If you have heard of the Gond tribe of Maharashtra, Andhra Pradesh and Madhya Pradesh, chances are you know it in the context of the Naxalites it churns out in the country’s red corridor.
But a city-based researcher has recently discovered what few know about Gonds, one of India’s oldest indigenous tribes: that they have their own, well-defined system of astronomy that is much older than conventional Indian astronomy, which is based on the seasons of farming and harvest rather than the Zodiac belt.
“Not much research has been done on the Gonds, and what I have found is precious heritage that must not be lost,” said Mayank Vahia, an astrophysics professor at the Tata Institute of Fundamental Research (TIFR) who believes his trip to Naxal villages in the last week of March was worth the risk.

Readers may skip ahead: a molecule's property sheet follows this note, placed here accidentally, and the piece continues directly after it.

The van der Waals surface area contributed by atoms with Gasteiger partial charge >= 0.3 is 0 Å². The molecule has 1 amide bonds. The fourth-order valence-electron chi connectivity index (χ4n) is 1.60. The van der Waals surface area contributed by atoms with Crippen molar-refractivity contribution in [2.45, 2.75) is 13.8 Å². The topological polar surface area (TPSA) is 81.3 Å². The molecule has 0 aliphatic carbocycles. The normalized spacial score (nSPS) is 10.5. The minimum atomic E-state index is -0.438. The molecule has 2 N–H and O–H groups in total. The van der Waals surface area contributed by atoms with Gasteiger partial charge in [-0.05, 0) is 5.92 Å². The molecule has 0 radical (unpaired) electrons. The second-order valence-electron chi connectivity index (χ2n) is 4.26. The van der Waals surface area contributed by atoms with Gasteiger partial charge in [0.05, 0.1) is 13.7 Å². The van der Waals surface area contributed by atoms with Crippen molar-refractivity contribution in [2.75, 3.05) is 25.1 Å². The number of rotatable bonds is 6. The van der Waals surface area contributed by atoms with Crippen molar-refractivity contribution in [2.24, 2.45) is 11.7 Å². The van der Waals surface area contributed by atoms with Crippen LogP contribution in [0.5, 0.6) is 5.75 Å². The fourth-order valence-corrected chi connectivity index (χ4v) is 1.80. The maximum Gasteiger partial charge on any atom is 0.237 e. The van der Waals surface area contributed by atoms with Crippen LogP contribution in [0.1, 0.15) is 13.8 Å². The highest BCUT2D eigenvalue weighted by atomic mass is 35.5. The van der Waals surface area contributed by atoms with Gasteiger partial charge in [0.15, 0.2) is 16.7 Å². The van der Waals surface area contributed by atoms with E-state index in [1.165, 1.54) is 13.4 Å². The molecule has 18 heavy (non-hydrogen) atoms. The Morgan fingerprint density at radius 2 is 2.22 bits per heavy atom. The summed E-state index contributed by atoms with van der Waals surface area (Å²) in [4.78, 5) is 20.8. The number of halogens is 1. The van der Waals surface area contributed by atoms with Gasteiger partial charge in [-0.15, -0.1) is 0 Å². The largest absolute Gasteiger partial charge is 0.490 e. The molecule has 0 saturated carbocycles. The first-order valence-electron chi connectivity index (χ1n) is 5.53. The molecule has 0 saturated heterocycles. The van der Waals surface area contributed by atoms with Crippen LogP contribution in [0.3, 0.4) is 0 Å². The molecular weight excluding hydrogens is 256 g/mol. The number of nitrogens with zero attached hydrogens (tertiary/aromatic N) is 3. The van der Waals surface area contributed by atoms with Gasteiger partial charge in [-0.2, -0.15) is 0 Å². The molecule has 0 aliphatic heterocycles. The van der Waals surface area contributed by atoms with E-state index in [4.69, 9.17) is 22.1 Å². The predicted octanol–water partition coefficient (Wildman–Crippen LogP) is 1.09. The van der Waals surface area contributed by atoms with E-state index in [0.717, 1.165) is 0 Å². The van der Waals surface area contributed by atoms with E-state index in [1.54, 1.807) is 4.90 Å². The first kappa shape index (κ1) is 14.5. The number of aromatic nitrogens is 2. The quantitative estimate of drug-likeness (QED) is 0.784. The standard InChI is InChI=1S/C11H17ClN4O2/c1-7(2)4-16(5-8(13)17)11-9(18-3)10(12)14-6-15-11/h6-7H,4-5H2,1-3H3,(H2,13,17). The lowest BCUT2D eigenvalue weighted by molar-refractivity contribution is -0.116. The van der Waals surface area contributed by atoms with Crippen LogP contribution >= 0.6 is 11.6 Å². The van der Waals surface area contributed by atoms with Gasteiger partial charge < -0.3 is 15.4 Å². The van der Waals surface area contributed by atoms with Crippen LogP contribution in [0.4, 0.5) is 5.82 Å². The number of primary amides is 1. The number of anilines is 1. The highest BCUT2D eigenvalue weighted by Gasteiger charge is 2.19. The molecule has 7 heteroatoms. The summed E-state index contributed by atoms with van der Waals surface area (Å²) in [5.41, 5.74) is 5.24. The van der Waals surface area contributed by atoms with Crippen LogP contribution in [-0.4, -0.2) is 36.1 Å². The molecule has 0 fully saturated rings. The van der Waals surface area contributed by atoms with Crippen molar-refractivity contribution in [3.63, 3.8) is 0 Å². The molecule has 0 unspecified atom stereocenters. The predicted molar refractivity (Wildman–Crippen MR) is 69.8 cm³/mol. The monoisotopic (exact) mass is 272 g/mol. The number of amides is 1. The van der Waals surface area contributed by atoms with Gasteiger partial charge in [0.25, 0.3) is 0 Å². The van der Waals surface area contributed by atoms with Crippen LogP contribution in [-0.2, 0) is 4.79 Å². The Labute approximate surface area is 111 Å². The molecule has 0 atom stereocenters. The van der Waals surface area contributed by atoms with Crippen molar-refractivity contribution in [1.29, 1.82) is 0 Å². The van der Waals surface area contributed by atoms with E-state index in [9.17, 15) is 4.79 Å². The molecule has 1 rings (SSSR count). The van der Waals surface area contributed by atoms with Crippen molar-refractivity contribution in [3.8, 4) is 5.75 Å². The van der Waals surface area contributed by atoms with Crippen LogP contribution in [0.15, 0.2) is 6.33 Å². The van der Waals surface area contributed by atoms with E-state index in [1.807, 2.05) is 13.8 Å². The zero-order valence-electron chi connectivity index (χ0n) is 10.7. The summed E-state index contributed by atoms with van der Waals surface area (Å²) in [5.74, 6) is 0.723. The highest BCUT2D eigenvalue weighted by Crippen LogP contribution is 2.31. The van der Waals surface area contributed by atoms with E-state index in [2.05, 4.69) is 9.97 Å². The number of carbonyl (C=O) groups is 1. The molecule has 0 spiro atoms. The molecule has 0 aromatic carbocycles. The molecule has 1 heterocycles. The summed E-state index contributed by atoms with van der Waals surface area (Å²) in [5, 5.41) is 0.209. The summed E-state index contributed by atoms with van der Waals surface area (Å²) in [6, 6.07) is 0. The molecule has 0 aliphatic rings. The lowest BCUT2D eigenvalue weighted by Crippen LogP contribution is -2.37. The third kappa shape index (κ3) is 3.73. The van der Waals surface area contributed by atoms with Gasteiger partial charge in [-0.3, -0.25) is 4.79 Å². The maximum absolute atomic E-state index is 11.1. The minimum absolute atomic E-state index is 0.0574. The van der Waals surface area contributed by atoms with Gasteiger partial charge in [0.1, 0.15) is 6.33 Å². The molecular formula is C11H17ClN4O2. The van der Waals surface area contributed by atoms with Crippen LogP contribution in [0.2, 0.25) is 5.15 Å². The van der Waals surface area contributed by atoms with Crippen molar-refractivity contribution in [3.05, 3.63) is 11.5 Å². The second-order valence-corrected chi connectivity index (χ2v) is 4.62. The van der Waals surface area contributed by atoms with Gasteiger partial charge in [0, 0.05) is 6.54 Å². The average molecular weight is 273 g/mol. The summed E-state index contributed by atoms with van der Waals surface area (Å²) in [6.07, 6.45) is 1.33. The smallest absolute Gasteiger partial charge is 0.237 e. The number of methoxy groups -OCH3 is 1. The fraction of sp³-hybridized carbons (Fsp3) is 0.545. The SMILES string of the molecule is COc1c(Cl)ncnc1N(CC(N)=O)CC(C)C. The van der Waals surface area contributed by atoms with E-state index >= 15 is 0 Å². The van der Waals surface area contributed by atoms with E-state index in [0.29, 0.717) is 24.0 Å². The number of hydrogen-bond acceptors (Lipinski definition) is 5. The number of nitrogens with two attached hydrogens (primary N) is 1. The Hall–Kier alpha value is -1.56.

Vahia’s study of Gond astronomy is part of his work on a long-term project on the ‘Origin and growth of Indian astronomy’ financed by the Tata Fund.
In one week, he covered nearly 2,000 km in and around Kanha forest, interviewing senior residents of 15 Gond villages.
“The tribe is vast and has resisted urbanisation for centuries. Yet, their reading of the night skies is sophisticated, utilitarian, and predates the astronomical system that we have followed for more than nearly a thousand years,” said Vahia.
The Gonds, for instance, perceive the three stars of the belt of Orion, the hunter constellation, as a plough, and also identify constellations representing winnowing and harvesting.
This star system governed every aspect of the tribe’s daily life. The rising constellations told them when the monsoons were due, when they needed to sow seeds and also when it was time to eat dinner.
“All of this has been passed down through an oral tradition, and the new generation is not aware of it,” said Vahia, who plans to write an academic paper on his findings.
In the next two months, Vahia will also bring a group of Gond elders to the city planetarium for an organised mapping of their astronomical charts throughout the year.